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Brooks Koepka to LIV Golf: PGA TOUR Offers Few Answers at Travelers Championship Meeting

Brooks Koepka to LIV Golf: PGA TOUR Offers Few Answers at Travelers Championship Meeting article feature image
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Getty Images. Pictured: Brooks Koepka (left) and PGA TOUR commissioner Jay Monahan.

CROMWELL, Conn. — If you’ve lost all sense of time in the breakneck news cycle of professional golf, that’s totally understandable. The past two weeks have felt like an accelerated video game simulation, making it perhaps the world’s only sport which moves at a more rapid pace off the field of play than on it.

I can assure you, though, that it was only seven days ago when Brooks Koepka lamented a line of questioning at the U.S. Open about potentially joining the LIV Golf Invitational Series, culminating in a cryptic dismissal.

“There’s been no other option to this point,” he said, “so where else are you going to go?”

One week later, Koepka has discovered an option, reportedly following Phil Mickelson, Dustin Johnson and his ol’ pal Bryson DeChambeau on the same LIV Tour he was recently bemoaning.

Told you things are moving quickly.

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There exists some semblance of irony that news of Koepka’s decision broke Tuesday morning at the same time PGA TOUR commissioner Jay Monahan was holding a meeting with the player membership here at TPC River Highlands, site of this week’s Travelers Championship.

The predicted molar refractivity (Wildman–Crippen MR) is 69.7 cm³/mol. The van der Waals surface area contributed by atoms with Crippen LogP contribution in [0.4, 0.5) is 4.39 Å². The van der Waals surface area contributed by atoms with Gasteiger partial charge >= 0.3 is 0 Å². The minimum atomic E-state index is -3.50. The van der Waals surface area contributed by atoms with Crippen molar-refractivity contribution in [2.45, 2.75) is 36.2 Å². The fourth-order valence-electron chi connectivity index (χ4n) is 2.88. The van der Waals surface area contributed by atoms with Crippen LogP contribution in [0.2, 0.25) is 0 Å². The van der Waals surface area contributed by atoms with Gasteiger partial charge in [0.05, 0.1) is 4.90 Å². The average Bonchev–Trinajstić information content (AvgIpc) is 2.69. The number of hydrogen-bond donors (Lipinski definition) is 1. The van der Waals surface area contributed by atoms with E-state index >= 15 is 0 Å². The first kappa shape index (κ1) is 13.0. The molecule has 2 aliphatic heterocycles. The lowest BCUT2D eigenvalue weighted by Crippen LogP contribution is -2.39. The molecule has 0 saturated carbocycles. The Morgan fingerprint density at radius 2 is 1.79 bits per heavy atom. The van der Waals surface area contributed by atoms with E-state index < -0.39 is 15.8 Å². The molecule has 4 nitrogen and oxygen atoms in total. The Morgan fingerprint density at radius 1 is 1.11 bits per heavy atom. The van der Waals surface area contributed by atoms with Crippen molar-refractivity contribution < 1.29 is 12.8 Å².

According to multiple sources in the meeting, there were a lot of questions and not many answers.

Players asked about the Official World Golf Ranking, which employs an algorithm that will soon change, and whether LIV Golf competitors will be able to accrue points, thereby theoretically enabling them to qualify for future major championships.

The answer to that question, of course, is that it remains an unknown for now. LIV Golf CEO Greg Norman has petitioned for OWGR status, suggesting that Monahan, who serves on the board which oversees these matters, recuse himself from voting.

Players also asked about rumors that the DP World Tour (formerly the European Tour) is negotiating a sale to LIV Golf and whether the PGA TOUR, which has a partnership with the DP World circuit, would make a similar inquiry.

Again, the response to this question was hardly definitive, as essentially everything is up in the air and any potential decisions are still on the table.

It has been reported, though, that the fall portion of the schedule will include eight no-cut, big-money events, perhaps enticing some would-be LIVers to reconsider their position on sticking with the status quo.

Even that news, however, underscores the main theme of Tuesday’s meeting, as sources maintain that many of Monahan’s answers included some form of, “We’ve got to wait and see how things play out,” and, “There’s a process we need to go through.”

That’s not exactly the call to action some have requested, as the commissioner has been a less vocal authority on all of this uncertainty than the likes of Rory McIlroy, Justin Thomas and Jon Rahm, though Monahan is scheduled to hold a press conference here at the Travelers on Wednesday.

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In terms of golf’s news cycle, that’s a long time from now. As we know, plenty of stories could break between now and then.

Like this one: As of the time of this writing, Koepka is still in this week’s field and scheduled to compete in this event. Other PGA TOUR players who left for LIV Golf weren’t suspended — for legal reasons — until they actually hit a shot in one of those tournaments.

All of which means the latest craziness might not even be as crazy as it gets.

Or maybe that won’t happen. After all, in the furious, fast-paced world of golf news, everything changes in a hurry these days.

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